The centers of dysphagia research are located in metropolitan cities such as Bengaluru, Hyderabad, and New Delhi, indicating that there are needy service seekers and hence it is crucial that full-fledged health centers be set up across the country so that no portion of the population goes unreached. It is also important that these health centers be equipped with a quality workforce of dedicated staffs with the expertise to treat, manage, and rehabilitate the person with swallowing disorders irrespective of age, gender, race, or condition.
It will be interesting to understand the reason for less number of dysphagia research reports from the Indian subcontinent. Among all the studies reviewed for this report, none reported epidemiology of this condition in the country. It is unclear if the lesser number of research initiatives are due to probable differences in the incidence of dysphagia in developing countries (such as India). These differences may exist as there are vast differences in food culture, technological revolutions, and possibly the differences in anatomical dimensions of oropharyngeal structures. If such differences in epidemiology exist, India may be able to offer solutions to the increasing incidence of dysphagia in the West. However, if there are no differences in the incidence of dysphagia between the East and the West, the changes in the Indian population dynamics indicate an immediate need to equip themselves for an aging and dependent population.
Chatterji et al. predict that by 2042, the number of Indians above the age of 60 will outgrow the number of children below 14 years suggesting that Indian society is rapidly aging. From the available population statistics, it can only be interpolated that in another two decades, 34% of the Indian population will be aged above 50 years and that such a change will demand modifications in social, medical, and economic reforms of the country with approximately 34% of the geriatric population experiencing dysphagia., The Indian healthcare system should start accelerating toward equipping themselves with measures to identify, assess, manage, and rehabilitate an aging and possibly dependent population. Research on swallowing and its disorders has its prime importance as preparing for prevention and rehabilitation of this condition can avoid malnutrition, improve overall well-being, and reduce long-term disability in the significant proportion of the Indian population. While some schemes are being implemented for child nutrition, health, and development, the ever-increasing aging population should not be neglected from the same nutrition and well-being. Alleviating dysphagia is one of the quickest routes to a healthy India and national-level missions toward this can make huge differences in the life of persons with swallowing disorders. This one step may improve the overall well-being of an aging population and in turn the quality of life of Indian Society.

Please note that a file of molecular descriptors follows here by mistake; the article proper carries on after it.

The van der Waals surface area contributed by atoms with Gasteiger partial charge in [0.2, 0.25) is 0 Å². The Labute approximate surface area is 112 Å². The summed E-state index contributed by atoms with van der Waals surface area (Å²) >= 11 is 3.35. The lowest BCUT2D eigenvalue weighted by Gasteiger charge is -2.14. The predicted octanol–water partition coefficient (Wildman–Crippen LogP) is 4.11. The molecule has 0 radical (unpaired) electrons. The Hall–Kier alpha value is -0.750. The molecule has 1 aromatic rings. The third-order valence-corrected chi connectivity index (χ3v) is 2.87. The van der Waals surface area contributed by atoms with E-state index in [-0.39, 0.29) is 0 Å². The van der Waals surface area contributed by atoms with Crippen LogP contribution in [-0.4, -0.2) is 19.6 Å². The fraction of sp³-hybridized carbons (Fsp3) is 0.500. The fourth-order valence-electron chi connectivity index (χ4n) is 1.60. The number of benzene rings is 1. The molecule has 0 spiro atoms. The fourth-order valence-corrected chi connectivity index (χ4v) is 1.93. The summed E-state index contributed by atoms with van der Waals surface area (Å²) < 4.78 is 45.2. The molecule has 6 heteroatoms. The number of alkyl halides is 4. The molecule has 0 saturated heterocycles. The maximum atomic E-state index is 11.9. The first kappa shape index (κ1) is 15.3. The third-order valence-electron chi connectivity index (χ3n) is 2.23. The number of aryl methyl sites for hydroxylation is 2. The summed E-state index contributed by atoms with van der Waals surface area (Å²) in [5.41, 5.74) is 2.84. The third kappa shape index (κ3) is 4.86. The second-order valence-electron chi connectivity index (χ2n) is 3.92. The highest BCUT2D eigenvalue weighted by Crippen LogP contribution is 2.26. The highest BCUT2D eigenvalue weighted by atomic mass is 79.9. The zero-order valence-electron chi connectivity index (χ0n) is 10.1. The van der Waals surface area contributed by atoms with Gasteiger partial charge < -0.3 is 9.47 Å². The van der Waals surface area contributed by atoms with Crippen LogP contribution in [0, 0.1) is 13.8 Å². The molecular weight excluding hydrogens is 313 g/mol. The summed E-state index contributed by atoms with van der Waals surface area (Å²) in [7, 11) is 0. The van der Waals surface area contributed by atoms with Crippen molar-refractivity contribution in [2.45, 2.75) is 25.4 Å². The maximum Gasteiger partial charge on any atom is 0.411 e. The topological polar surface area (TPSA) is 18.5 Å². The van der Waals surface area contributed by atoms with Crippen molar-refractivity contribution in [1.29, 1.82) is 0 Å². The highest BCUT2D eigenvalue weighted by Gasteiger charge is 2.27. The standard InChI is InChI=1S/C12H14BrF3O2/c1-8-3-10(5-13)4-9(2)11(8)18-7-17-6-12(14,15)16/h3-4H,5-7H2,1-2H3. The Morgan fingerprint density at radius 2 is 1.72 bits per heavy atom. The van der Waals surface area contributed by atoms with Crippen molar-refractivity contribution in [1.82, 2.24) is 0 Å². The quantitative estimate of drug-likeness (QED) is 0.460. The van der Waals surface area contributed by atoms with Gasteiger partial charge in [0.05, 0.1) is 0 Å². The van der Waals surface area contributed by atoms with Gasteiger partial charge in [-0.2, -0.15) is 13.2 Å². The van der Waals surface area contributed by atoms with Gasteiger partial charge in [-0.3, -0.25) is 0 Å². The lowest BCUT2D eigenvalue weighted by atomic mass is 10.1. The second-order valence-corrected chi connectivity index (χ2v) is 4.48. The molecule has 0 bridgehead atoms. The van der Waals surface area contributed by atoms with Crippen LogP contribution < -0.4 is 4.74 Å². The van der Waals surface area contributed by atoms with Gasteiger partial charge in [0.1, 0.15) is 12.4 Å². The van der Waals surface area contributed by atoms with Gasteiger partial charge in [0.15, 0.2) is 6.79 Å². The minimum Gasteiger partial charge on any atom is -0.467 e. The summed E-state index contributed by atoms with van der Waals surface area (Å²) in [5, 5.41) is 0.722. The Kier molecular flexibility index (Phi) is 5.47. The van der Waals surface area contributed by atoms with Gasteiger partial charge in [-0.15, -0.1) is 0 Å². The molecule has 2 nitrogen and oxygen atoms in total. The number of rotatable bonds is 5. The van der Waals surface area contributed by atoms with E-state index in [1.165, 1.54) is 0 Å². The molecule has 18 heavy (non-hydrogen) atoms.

| Conclusion|| |
Research on dysphagia is still in its early-growing stages with a very gradual rise in the number of published reports, and these are available in Google Scholar and PubMed. There are basic and applied types of research that focuses on identification, assessment, and development of resources. Treatment efficacy studies are scarce from Indian research centers. Medical professionals and speech-language pathologists are frequently involved in these ventures are mostly are localized to specific geographical locations. The overall scene is gradually changing for better research impact.
Financial support and sponsorship
Conflicts of interest
There are no conflicts of interest.
| References|| |
Parkinson J. An Essay on the Shaking Palsy. USA: Create Space Independent Publishing Platform; 1817.
Larsen GL. Rehabilitation for dysphagia paralytica. J Speech Hear Disord 1972;37:187-94.
Chatterji S, Kowal P, Mathers C, Naidoo N, Verdes E, Smith JP, et al.
The health of aging populations in China and India. Health Aff (Millwood) 2008;27:1052-63.
United Nations Population Division (UN). World Population Prospects: The 2010 Revision. New York: United Nations; 2011. Available from: http://www.esa.un.org/unpd/wpp/index.htm
. [Last accessed on 2017 May 05].
Kawashima K, Motohashi Y, Fujishima I. Prevalence of dysphagia among community-dwelling elderly individuals as estimated using a questionnaire for dysphagia screening. Dysphagia 2004;19:266-71.
Serra-Prat M, Hinojosa G, López D, Juan M, Fabré E, Voss DS, et al.
Prevalence of oropharyngeal dysphagia and impaired safety and efficacy of swallow in independently living older persons. J Am Geriatr Soc 2011;59:186-7.
[Figure 1], [Figure 2], [Figure 3], [Figure 4], [Figure 5], [Figure 6], [Figure 7], [Figure 8]
[Table 1], [Table 2], [Table 3], [Table 4], [Table 5]